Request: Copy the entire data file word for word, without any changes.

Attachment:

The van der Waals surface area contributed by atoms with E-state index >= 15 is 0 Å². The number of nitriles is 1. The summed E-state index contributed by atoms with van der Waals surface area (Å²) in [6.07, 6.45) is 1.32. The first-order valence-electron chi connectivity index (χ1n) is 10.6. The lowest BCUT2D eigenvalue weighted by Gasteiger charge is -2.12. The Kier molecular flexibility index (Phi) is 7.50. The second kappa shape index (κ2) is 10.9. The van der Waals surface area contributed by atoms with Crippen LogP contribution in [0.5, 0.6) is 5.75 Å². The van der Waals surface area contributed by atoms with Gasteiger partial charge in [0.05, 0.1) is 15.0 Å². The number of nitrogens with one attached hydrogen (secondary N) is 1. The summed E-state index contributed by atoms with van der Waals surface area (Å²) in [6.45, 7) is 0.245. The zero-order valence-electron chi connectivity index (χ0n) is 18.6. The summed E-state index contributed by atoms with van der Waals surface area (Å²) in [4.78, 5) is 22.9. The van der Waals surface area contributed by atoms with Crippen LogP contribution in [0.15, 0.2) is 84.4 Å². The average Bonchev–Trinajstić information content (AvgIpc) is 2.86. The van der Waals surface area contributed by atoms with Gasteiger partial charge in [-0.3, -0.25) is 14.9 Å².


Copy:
The van der Waals surface area contributed by atoms with E-state index >= 15 is 0 Å². The number of nitriles is 1. The summed E-state index contributed by atoms with van der Waals surface area (Å²) in [6.07, 6.45) is 1.32. The first-order valence-electron chi connectivity index (χ1n) is 10.6. The lowest BCUT2D eigenvalue weighted by Gasteiger charge is -2.12. The Kier molecular flexibility index (Phi) is 7.50. The second kappa shape index (κ2) is 10.9. The van der Waals surface area contributed by atoms with Crippen LogP contribution in [0.5, 0.6) is 5.75 Å². The van der Waals surface area contributed by atoms with Gasteiger partial charge in [0.05, 0.1) is 15.0 Å². The number of nitrogens with one attached hydrogen (secondary N) is 1. The summed E-state index contributed by atoms with van der Waals surface area (Å²) in [6.45, 7) is 0.245. The zero-order valence-electron chi connectivity index (χ0n) is 18.6. The summed E-state index contributed by atoms with van der Waals surface area (Å²) in [4.78, 5) is 22.9. The van der Waals surface area contributed by atoms with Crippen LogP contribution in [0.15, 0.2) is 84.4 Å². The average Bonchev–Trinajstić information content (AvgIpc) is 2.86. The van der Waals surface area contributed by atoms with Gasteiger partial charge in [-0.3, -0.25) is 14.9 Å².